Don’t You Forget About Us: Gen X and the Future of Money

Generation X, while known as the “forgotten generation”, is not one to ignore when it comes to understanding the future of money. Here’s a look at how Gen Xers are making, spending and investing money — and insight into how financial services providers should be engaging with this important generational group.

Gen X is known for its unflappable resourcefulness and resilience. These are the “latch-key” kids whose upbringing instilled a do-it-yourself mentality and high levels of self-reliance — characteristics that have helped them with weathering so much disruption and change in recent years.

As the smallest of the adult generational groups, Gen X tends to get overlooked by the media, but financial services providers would do well to pay attention to this so-called “forgotten generation.” At 65 million strong, Gen Xers make up almost 20% of the population in the United States, and their financial decisions are far-reaching. Those decisions run the gamut — insurance, investments, real estate, retirement savings and more.

Gen X, born between 1965 and 1980, is the current  “sandwich” generation, meaning that this group is between two others that it has financial responsibility for on some level: aging Baby Boomer parents on one side and dependent and young adult Millennial children on the other. Gen X reports having a high level of stress around finances and financial issues, according to Business Insider.

But exactly how is Gen X making money, spending money and investing money? And how should financial services providers be engaging with this important group?

Here’s some of what we learned in our study on the future of money, based on a survey of 1,000 U.S. adults plus an augment of 200 Gen Zers ages 16 through 25 in October 2022.

See: How to Define the Generations: The Ultimate Guide for Marketers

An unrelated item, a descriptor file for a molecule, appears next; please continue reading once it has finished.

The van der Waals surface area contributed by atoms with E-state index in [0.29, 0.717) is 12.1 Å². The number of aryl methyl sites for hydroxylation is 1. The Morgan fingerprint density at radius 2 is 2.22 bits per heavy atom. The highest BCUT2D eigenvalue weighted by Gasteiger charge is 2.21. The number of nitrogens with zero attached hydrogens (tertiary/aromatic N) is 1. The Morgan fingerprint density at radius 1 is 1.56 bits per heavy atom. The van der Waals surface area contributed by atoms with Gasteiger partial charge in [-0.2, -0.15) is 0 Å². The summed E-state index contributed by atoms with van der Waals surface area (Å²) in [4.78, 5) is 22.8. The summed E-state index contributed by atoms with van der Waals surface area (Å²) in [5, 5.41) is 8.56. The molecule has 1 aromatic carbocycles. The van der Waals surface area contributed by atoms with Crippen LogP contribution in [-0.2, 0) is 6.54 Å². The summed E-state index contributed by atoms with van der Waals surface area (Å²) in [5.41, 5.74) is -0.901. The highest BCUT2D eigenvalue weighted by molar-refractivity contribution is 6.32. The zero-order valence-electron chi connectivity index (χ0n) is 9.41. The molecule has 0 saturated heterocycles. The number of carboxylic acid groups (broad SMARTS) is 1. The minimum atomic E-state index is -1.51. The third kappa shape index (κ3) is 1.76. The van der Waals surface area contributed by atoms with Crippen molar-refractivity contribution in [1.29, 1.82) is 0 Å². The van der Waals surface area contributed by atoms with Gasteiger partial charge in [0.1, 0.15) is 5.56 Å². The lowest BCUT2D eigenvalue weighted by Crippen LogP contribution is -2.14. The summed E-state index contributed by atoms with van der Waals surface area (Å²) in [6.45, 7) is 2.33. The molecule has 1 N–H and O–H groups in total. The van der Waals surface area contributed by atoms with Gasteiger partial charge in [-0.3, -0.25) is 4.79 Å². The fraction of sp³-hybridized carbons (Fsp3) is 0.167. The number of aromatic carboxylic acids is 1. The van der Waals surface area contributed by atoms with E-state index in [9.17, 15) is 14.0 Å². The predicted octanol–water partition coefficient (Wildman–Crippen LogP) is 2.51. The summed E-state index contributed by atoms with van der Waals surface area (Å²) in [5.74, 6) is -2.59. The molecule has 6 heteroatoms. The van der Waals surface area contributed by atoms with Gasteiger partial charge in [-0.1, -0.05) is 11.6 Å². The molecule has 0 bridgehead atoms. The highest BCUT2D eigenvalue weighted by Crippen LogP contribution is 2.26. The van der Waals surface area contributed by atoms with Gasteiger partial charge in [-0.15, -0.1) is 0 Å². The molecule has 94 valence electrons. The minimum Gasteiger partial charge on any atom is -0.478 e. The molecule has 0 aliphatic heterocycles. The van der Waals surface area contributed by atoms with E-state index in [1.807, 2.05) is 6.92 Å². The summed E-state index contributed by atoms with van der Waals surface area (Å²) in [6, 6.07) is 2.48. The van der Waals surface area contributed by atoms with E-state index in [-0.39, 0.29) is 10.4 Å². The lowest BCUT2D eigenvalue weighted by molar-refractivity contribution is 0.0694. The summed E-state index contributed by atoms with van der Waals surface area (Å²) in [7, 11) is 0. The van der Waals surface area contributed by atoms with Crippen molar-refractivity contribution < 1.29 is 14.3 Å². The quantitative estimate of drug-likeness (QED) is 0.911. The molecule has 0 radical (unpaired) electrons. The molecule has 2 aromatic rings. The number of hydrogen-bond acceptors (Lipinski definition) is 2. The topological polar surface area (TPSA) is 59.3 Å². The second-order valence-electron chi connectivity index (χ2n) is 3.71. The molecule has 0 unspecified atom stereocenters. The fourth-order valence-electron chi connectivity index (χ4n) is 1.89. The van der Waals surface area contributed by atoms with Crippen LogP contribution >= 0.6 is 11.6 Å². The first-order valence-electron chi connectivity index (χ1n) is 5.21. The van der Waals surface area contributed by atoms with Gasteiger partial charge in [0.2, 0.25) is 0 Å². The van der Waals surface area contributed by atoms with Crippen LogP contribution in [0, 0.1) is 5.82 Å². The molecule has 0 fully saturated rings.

Gen X in the Workplace

Generation X, representing one-third of the U.S. workforce, has a reputation for a strong work ethic. But it is also known for pursuing work-life balance, which has been elusive especially in light of the caregiving responsibilities that come with being sandwiched between two larger generational groups. Sometimes referred to as the “work hard, play hard” generation, this group is credited with pushing for flexible schedules and remote working.

Our study found that Gen Xers are relatively loyal at this point in their careers compared with younger cohorts: Only 37% of Gen Xers say they are likely to switch employers in the next year compared with 57% of Millennials and 63% of Gen Zers.

Compared with other generations, a larger share of Gen Xers say they want their employers to provide financial advice – likely a reflection of the financial burden of their caregiving duties. In fact, 72% of Gen Xers overall say they would like employer-offered programs to help them manage their finances, our study shows.

Generation X would like financial advice from their employers regarding HSAs, 401k accounts and insurance

Understanding what Gen X is looking for from employers will help financial services providers craft employer-led programs that target the unique needs of this generation as they navigate caregiving, saving for retirement and building generational wealth.

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Cash Is King with Gen X

So what methods does Generation X favor when paying for expenses right now? Overall, in the current economic climate, each generation is reporting a reduction in how much they buy. When they do spend, the preference across all generations is to use cash or debit cards. But Gen X is particularly attracted to cash.

According to our study, 79% of Gen Xers use cash as their most frequent payment option because it feels like the most secure way to pay and 74% use cash to help them manage their budgets.